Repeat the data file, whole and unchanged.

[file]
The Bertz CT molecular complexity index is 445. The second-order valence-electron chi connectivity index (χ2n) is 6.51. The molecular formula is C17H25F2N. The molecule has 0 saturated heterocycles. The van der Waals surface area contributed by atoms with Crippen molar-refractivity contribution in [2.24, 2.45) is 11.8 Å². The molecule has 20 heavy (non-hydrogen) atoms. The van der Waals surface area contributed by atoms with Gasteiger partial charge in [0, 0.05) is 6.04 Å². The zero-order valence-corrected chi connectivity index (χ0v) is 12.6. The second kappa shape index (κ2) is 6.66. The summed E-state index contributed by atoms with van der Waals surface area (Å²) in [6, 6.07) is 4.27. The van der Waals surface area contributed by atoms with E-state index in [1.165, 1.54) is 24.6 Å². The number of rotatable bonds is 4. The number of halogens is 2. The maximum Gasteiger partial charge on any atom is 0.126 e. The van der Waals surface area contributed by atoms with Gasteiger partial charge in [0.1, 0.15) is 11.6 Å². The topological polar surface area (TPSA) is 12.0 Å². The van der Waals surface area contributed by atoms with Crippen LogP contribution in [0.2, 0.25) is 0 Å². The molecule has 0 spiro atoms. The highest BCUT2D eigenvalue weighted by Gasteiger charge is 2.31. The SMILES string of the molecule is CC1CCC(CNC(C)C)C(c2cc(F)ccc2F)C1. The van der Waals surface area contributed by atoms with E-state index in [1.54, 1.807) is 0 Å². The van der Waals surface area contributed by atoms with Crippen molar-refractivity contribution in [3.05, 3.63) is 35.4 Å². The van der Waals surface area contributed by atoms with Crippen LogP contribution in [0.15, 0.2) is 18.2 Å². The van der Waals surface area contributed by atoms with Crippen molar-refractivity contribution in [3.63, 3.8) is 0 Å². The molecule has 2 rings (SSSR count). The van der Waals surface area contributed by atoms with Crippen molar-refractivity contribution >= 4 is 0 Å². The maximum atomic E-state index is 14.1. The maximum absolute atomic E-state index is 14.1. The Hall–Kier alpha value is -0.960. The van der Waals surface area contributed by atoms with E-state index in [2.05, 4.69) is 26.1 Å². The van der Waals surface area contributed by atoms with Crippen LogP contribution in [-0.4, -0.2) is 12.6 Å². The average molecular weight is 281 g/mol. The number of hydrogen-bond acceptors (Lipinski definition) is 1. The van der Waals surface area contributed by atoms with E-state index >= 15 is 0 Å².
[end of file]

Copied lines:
The Bertz CT molecular complexity index is 445. The second-order valence-electron chi connectivity index (χ2n) is 6.51. The molecular formula is C17H25F2N. The molecule has 0 saturated heterocycles. The van der Waals surface area contributed by atoms with Crippen molar-refractivity contribution in [2.24, 2.45) is 11.8 Å². The molecule has 20 heavy (non-hydrogen) atoms. The van der Waals surface area contributed by atoms with Gasteiger partial charge in [0, 0.05) is 6.04 Å². The zero-order valence-corrected chi connectivity index (χ0v) is 12.6. The second kappa shape index (κ2) is 6.66. The summed E-state index contributed by atoms with van der Waals surface area (Å²) in [6, 6.07) is 4.27. The van der Waals surface area contributed by atoms with E-state index in [1.165, 1.54) is 24.6 Å². The number of rotatable bonds is 4. The number of halogens is 2. The maximum Gasteiger partial charge on any atom is 0.126 e. The van der Waals surface area contributed by atoms with Gasteiger partial charge in [0.1, 0.15) is 11.6 Å². The topological polar surface area (TPSA) is 12.0 Å². The van der Waals surface area contributed by atoms with Crippen LogP contribution in [0.2, 0.25) is 0 Å². The molecule has 0 spiro atoms. The highest BCUT2D eigenvalue weighted by Gasteiger charge is 2.31. The SMILES string of the molecule is CC1CCC(CNC(C)C)C(c2cc(F)ccc2F)C1. The van der Waals surface area contributed by atoms with E-state index in [1.54, 1.807) is 0 Å². The van der Waals surface area contributed by atoms with Crippen molar-refractivity contribution in [3.05, 3.63) is 35.4 Å². The van der Waals surface area contributed by atoms with Crippen LogP contribution in [0.15, 0.2) is 18.2 Å². The van der Waals surface area contributed by atoms with Crippen molar-refractivity contribution in [3.63, 3.8) is 0 Å². The molecule has 2 rings (SSSR count). The van der Waals surface area contributed by atoms with Crippen molar-refractivity contribution >= 4 is 0 Å². The maximum atomic E-state index is 14.1. The maximum absolute atomic E-state index is 14.1. The Hall–Kier alpha value is -0.960. The van der Waals surface area contributed by atoms with E-state index in [2.05, 4.69) is 26.1 Å². The van der Waals surface area contributed by atoms with Crippen LogP contribution in [-0.4, -0.2) is 12.6 Å². The average molecular weight is 281 g/mol. The number of hydrogen-bond acceptors (Lipinski definition) is 1. The van der Waals surface area contributed by atoms with E-state index >= 15 is 0 Å².